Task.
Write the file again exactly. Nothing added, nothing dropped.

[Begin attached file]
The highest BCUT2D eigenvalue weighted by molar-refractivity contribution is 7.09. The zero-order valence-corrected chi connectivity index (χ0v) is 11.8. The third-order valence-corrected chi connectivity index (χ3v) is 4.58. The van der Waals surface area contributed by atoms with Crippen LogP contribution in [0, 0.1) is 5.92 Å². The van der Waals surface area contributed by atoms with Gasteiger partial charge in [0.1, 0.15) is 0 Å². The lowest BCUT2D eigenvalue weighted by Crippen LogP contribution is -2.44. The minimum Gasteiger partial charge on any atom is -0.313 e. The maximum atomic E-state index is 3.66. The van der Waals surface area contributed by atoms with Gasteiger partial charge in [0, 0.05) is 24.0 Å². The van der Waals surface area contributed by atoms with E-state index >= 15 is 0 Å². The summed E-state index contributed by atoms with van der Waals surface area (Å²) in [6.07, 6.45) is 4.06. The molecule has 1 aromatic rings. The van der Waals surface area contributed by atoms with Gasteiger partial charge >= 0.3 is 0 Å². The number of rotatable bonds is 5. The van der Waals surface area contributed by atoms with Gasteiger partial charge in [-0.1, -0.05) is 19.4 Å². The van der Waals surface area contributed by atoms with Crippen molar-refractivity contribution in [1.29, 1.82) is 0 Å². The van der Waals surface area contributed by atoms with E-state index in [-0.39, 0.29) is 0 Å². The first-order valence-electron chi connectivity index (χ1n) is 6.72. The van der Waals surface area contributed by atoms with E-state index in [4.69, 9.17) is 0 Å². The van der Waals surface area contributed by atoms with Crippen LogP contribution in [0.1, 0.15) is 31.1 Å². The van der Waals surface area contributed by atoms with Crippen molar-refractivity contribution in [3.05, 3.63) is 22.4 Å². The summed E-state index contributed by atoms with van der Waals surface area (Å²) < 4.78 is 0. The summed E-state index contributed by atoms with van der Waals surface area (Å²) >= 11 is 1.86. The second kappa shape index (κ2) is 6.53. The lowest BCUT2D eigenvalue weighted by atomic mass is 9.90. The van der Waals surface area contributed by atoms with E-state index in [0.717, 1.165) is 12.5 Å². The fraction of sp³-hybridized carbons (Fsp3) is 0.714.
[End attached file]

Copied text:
The highest BCUT2D eigenvalue weighted by molar-refractivity contribution is 7.09. The zero-order valence-corrected chi connectivity index (χ0v) is 11.8. The third-order valence-corrected chi connectivity index (χ3v) is 4.58. The van der Waals surface area contributed by atoms with Crippen LogP contribution in [0, 0.1) is 5.92 Å². The van der Waals surface area contributed by atoms with Gasteiger partial charge in [0.1, 0.15) is 0 Å². The lowest BCUT2D eigenvalue weighted by Crippen LogP contribution is -2.44. The minimum Gasteiger partial charge on any atom is -0.313 e. The maximum atomic E-state index is 3.66. The van der Waals surface area contributed by atoms with Gasteiger partial charge in [0, 0.05) is 24.0 Å². The van der Waals surface area contributed by atoms with E-state index >= 15 is 0 Å². The summed E-state index contributed by atoms with van der Waals surface area (Å²) in [6.07, 6.45) is 4.06. The molecule has 1 aromatic rings. The van der Waals surface area contributed by atoms with Gasteiger partial charge >= 0.3 is 0 Å². The number of rotatable bonds is 5. The van der Waals surface area contributed by atoms with Gasteiger partial charge in [-0.1, -0.05) is 19.4 Å². The van der Waals surface area contributed by atoms with Crippen molar-refractivity contribution in [1.29, 1.82) is 0 Å². The van der Waals surface area contributed by atoms with E-state index in [-0.39, 0.29) is 0 Å². The first-order valence-electron chi connectivity index (χ1n) is 6.72. The van der Waals surface area contributed by atoms with E-state index in [4.69, 9.17) is 0 Å². The van der Waals surface area contributed by atoms with Crippen LogP contribution in [0.1, 0.15) is 31.1 Å². The van der Waals surface area contributed by atoms with Crippen molar-refractivity contribution in [3.05, 3.63) is 22.4 Å². The summed E-state index contributed by atoms with van der Waals surface area (Å²) < 4.78 is 0. The summed E-state index contributed by atoms with van der Waals surface area (Å²) >= 11 is 1.86. The second kappa shape index (κ2) is 6.53. The lowest BCUT2D eigenvalue weighted by atomic mass is 9.90. The van der Waals surface area contributed by atoms with E-state index in [0.717, 1.165) is 12.5 Å². The fraction of sp³-hybridized carbons (Fsp3) is 0.714.